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Mark Crampton is used to managing transportation projects. 

But these days, the assistant secretary for operations at the Maryland Department of Transportation (MDOT) has been focusing more on medicine than transportation. 

Since mid-April, Crampton has been working with the 50-member Maryland Department of Health (MDH) Hospital Surge Task Force helping to secure, supply and staff tents at medical facilities across the state during Maryland’s COVID-19 State of Emergency.  

In all, the task force has arranged for 48 tents and 4 ICU modules at more than two dozen sites, which include hospital campuses, the Baltimore Convention Center Field Hospital and two correctional facilities, among others, Crampton said.  

Crampton and other MDOT employees are playing important roles in the task force’s COVID-19 response. Paul Truntich, director of environment, safety and risk management for the Maryland Transportation Authority (MDTA) also serves on the task force, and crews and equipment from MDOT State Highway Administration (MDOT SHA) and MDOT Maryland Port Administration (MDOT MPA) have helped move beds and some supplies where needed to help prepare for potential COVID-19 patients. 

The supplies distributed by the task force include wheelchairs, trash cans, medical refrigerators and bandages, Crampton said. Supplies are stored in two warehouses then delivered to the tent sites. 

The task force is comprised of medical planners, constructors, logisticians and staffing experts, said Crampton, who has been assisting with a variety of tasks and learning a lot of new medical terminology.

“Every day is a something different,” Crampton said. “It’s a lot of steps, really.” 

He’s been more than happy to help and be part of the MDOT’s contribution to a statewide health initiative.   

“Well, it makes you feel good. I mean, from an altruistic reason, you certainly want to be able to do what’s right, do what’s good, help society, because it’s one of those things,” he said. “It’s probably an easy thing to think, well, how inconvenient it is because I’m not back to normal. Yet, if you’re one of the families who’ve lost a loved one, I think you probably feel a whole lot different about that.”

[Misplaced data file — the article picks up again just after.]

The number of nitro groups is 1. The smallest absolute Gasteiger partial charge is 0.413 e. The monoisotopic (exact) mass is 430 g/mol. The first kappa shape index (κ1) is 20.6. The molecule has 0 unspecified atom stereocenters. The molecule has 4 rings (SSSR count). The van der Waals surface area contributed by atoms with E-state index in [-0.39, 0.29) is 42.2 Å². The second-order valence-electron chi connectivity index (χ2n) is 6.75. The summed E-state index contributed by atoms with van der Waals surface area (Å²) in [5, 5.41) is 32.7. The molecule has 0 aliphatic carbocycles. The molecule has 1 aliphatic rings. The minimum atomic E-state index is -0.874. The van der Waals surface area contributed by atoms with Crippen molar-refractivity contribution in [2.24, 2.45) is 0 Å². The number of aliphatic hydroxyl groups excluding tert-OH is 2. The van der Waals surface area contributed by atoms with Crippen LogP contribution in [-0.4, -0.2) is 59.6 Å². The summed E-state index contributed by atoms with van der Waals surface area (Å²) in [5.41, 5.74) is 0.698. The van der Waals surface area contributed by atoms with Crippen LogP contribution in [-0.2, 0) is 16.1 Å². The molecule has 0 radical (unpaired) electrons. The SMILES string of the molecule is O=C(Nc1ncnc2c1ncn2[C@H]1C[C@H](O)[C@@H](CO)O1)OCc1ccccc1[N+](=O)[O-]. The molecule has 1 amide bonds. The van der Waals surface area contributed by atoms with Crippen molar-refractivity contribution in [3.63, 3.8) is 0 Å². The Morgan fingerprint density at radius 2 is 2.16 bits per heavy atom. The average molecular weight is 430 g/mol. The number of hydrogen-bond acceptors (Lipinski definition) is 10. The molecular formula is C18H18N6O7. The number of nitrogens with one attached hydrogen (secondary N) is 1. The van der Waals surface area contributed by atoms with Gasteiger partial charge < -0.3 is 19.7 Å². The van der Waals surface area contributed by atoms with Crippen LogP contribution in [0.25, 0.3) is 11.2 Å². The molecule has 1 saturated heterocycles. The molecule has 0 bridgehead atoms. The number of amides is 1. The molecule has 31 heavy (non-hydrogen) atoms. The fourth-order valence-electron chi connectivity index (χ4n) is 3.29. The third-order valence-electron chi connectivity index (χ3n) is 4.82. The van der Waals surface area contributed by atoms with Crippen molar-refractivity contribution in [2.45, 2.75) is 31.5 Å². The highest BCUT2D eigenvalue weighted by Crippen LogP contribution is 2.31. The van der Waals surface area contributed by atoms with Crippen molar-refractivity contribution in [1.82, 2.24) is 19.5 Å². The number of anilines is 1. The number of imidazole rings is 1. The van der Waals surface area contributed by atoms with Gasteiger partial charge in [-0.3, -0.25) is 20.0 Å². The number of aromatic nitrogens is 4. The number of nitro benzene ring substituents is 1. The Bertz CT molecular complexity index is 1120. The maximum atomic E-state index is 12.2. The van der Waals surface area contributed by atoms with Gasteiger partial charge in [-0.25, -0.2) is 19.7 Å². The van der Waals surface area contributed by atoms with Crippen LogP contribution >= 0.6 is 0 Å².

Nick Vogel, a field maintenance supervisor at the MDOT SHA’s Churchville shop who has helped move supplies for the task force, had similar sentiments. “It was a no-brainer for me. I love the thought of putting myself out there to help other people and leading by example because that’s what was done to me.” 

“Since I’ve come to state highway,” Vogel said, “I’ve worked with nothing but loving and caring people. That’s why I built a career. “ 

Although the state’s COVID-19 positivity rates are declining, Crampton, Truntich and the rest of the task force remain hard at work. Crampton said the state wants to be prepared for any circumstance.  

Truntich, who was recommended for the task force by MDTA Executive Director Jim Ports, said the work has been challenging but well-worth the effort. 

“It’s been interesting,” Truntich said. “Certainly, a huge learning curve coming from the environment/safety/risk management field.  

“Learning the tremendous amount of work that the Maryland Department of Health has done to protect Marylanders and to prepare and plan and execute to help this pandemic has been amazing,” he said. 

Truntich said MDOT and MDH share a common focus: helping people. The only difference is the tasks the agencies perform. 

“Obviously, being a state employee, you know you’re out there doing things to help the betterment of the state and our citizens and the traveling public,” he said. “But this is especially important because you’re directly impacting the health of so many Marylanders. It is a really good feeling knowing that you’ve played even a small role in helping their lives.”